Deriving for above, there is an important aspect to take into account, the Individual perspective, which divide, from eyesight, the environment. Two same individuals can never see the world from the exact same angle. And assuming we use sight to represent the totality of the five senses. Based on these assertions, we can confirm that this is the root of Subjectivity, for two individuals can never agree on everything.  This part is extremely complicated, follow carefully. We know that past experiences accumulates with time, which is equivalent into the number of memories. This variable can be translated into the number of changes in their environment with respect to one’s vision. Let technology be possible. We can fast-forward one’s lifelong journey into a fixed quantity of time, T, and set that to be the model with respect to the average life expectancy. By examining common events in individual’s lives, we can infer additional premises.

In mathematical terms, P(X)≠P(Y), where P stands for perspective, also point of view.

For next chapters/coming:                                                                                                                       Scientific analysis of the cause-effect relationship of music and memories

 

 

Chapter IX: Some calculations

We can define any academic, social performance into one generalized equation with respect to time.

P=performance

T=f(P)

Also, just like in the economy, an individual’s performance is regulated  by cycles.

A complete, constant cycle is the goal, which is close to perfection.

Now what is interesting is the concept of trade-off, or opportunity cost.

Regulation is a schedule, which is everything is organized, the optimum, the perfection.

How could the graph for perfection looks like? On the horizontal axis?

Time on the Y axis.

Now what is the interesting is how much can the person extend his output, to what limit.

Can total output (performance) be decreasing? Yes, when marginal performance is less than zero. Decreasing return to scale would be useful. Decreasing marginal performance will occur.

We assume 1 unit of “perform” = one unit of time. Also, we assume that cumulative output is always rising, day after day.

 

 

Chap. VII: The solution

We want to predict the future. That’s only thing we want to know.

If dx/dt= the solution to anything, we have found our solution to eternal peace.

Let me explain. We use a simple calculus formulae, the derivative, to produce deductive thinking. If people can predict ahead of time, then their marginal utility could be increased. We use deductive reasoning to have a different way of dealing with problem-solving.

Chapter V: Analogy and ratio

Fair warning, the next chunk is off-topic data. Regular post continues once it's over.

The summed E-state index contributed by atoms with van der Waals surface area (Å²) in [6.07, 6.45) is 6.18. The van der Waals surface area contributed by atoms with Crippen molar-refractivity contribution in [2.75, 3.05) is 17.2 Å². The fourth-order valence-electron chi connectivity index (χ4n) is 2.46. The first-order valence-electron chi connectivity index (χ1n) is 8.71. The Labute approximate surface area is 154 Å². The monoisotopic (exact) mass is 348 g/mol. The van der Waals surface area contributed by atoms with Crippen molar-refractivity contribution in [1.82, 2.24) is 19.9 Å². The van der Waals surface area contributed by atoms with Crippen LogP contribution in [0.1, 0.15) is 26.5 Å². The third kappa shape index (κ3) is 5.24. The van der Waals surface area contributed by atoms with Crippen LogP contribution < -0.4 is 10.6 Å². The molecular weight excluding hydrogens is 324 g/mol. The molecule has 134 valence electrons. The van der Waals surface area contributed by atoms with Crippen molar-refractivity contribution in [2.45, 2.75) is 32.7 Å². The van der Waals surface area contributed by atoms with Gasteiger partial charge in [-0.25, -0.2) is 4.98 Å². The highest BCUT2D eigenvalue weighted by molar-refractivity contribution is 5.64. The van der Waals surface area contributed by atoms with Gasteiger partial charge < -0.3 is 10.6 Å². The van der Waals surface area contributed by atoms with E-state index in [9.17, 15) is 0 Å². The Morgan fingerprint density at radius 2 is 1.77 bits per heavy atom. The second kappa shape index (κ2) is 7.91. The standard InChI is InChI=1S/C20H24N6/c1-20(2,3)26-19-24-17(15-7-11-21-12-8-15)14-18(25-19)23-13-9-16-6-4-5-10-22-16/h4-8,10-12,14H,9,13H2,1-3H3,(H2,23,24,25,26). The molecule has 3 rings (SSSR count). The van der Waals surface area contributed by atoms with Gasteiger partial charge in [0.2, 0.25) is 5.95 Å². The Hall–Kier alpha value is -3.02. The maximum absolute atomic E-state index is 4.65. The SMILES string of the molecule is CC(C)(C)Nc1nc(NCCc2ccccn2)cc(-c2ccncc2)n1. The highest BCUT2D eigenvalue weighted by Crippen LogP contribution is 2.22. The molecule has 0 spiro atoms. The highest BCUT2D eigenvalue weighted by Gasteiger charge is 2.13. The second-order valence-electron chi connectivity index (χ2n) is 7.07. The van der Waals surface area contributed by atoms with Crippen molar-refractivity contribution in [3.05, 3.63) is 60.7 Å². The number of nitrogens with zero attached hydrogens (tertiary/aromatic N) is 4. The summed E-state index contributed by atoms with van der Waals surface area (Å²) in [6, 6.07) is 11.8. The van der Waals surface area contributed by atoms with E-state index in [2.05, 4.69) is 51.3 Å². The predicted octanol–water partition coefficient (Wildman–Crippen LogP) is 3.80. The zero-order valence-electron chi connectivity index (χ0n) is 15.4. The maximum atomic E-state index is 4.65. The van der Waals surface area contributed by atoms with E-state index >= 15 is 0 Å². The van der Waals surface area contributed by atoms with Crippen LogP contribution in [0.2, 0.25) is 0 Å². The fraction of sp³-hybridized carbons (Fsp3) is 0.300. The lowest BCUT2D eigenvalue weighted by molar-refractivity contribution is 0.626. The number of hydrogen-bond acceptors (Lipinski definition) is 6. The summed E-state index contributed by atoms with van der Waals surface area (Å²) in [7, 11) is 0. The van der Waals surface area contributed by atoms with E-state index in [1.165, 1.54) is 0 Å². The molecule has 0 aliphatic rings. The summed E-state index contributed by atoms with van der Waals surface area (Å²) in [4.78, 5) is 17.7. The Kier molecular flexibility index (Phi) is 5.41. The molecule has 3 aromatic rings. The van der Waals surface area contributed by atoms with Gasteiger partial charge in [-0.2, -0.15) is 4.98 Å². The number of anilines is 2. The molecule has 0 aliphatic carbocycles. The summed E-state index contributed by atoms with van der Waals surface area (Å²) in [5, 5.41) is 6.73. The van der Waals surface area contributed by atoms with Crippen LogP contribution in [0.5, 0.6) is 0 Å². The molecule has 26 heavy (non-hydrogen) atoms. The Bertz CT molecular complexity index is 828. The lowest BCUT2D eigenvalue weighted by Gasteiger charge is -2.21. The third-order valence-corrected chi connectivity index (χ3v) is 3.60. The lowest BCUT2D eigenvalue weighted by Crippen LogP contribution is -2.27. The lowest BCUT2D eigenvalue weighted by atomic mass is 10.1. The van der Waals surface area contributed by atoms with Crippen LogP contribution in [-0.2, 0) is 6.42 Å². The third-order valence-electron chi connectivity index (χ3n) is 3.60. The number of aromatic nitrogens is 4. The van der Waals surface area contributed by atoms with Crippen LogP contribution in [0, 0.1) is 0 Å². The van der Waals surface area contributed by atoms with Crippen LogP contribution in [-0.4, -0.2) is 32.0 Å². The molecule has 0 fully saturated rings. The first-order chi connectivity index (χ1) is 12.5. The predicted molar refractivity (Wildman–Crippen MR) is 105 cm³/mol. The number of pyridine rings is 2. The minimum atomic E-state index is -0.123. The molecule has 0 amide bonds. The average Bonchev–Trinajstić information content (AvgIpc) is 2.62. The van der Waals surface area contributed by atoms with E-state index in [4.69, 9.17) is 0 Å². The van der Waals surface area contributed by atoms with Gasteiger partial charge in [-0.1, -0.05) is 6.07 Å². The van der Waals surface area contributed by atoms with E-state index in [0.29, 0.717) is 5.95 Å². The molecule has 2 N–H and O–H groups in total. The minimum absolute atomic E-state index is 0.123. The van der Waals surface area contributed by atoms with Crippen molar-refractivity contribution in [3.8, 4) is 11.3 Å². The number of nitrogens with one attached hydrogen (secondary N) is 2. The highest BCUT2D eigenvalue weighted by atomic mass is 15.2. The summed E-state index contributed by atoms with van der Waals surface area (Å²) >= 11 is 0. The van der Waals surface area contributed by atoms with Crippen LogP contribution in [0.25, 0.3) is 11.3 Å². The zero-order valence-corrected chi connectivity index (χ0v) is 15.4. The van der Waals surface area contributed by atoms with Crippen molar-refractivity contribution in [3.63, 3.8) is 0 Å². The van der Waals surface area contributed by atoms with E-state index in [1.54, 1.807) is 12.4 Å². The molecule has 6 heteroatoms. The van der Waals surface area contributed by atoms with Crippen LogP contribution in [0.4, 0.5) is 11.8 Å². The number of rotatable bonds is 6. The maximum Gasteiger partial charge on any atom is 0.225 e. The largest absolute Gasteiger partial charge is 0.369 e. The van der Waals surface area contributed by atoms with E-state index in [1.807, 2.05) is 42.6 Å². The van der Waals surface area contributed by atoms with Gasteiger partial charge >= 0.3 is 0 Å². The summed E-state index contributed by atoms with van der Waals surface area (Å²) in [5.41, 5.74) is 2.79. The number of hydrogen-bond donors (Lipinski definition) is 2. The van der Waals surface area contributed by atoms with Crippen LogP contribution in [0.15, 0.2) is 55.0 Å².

We know that a lot of theories exists out there, but what if we can create something utterly simple, that everybody can understand, and generate theories from now then. For example, there has been theories about ”analogy” 119 pages long!

 

 

What is analogy? How can analogy help us?

An analogy is comparison between any two[i] things.[ii] An analogy help us deduce and induce[iii] thoughts.[iv]

How analogies are related[v] to ratio

A ratio is a proportion. [vi] An analogy is created when two or more ratios are equalized[vii].

[i] It must be two.

[ii] Understanding is more important than grammar, so we use Things for this definitions. Things can be variables, objects, ideas, etc.

[iii] Later we will define ‘’deduction’’ and ‘’induction’’

[iv] In other words, analogies help us think. By ‘’think’’, we mean ‘’making decisions rationally’’

[v] Related is a neutral word because it’s not a noun. A neutral word is something is not ambiguous (like when a word is used twice, in a sentence and as a concept).

[vi] A mathematical term.

[vii] Meaning ‘’equal’’

Chap. 1: Starting from the beginning

Chapter I. Everything can be generalized.

It is often interesting to observe that a lot of things in nature can be correlated. In fact, we often make analogies without even noticing.

Now, the purpose of these theorical analysis is to generate theories that would apply to almost everything. We will use logical deductions. This is similar to metaphysics. Steven Hawkings tried to formulate a theory that would explain everything. How is that even possible? He failed, however, one can always challenge the impossible. The question is how? Where to start, where to begin?

Logically, if we start from small details, it will take forever to solve this. It’s like starting from a tree’s tiny branch. We should start from the root. Thus meaning starting from the most general first.  Now, what is the most general? A simple theory we have all in mind. The chicken and the egg. Who came first? Why this? Because there nothing else complex than that. The more complex it is, the more precise it is. The degree of simplicity of the chicken and the egg examplecan be compared to really basic 1+1=2 math. I will now later this analogy.

So basically, what is the chicken and the egg says about? Certainly not talking about the animal. Try to guess. Read what I have wrote above. Basically, I was trying to come up with the simplest possible concept. It is first idea of the Theory.  Now, watch carefully because things are going to speed up.

Why did we came with the chicken? What is relevant in all this? Because, there is a cause and effect relationship. Well, there is something that came first that led to another event. X triggers Y. Therefore, X and Y are related.

If one can understand this simple concept of the chicken, one can understand cause and effect relationship.

Now, there is only one variable in this analogy. To be clear, an analogy is putting any two situations that demonstrate similar tendacies. One is used to explain another. The concept of analogy is the utterly most important, as we base our research on it.

We can also distinguish two other definitions. A factor isn’t the same thing as a variable. Why? The difference between the two is that a factor is more broad (more simple, higher level of importance, lower level of accuracy) while a variable is more used in a given situation (for example, chicken is a variable, uncertainty is a factor). Again factors are extremely important because they are useful.

We have found our first concept, the cause and effect relationship. This implies that one event will necessarily trigger another. [Things starts to get complex.] This introduces a new concept, the concept of probability. [We have to remind ourselves that a concept is broader than a factor.] What are the chances that this event will likely be possible to happen? What are the chances that X triggers Y? That is our second Idea.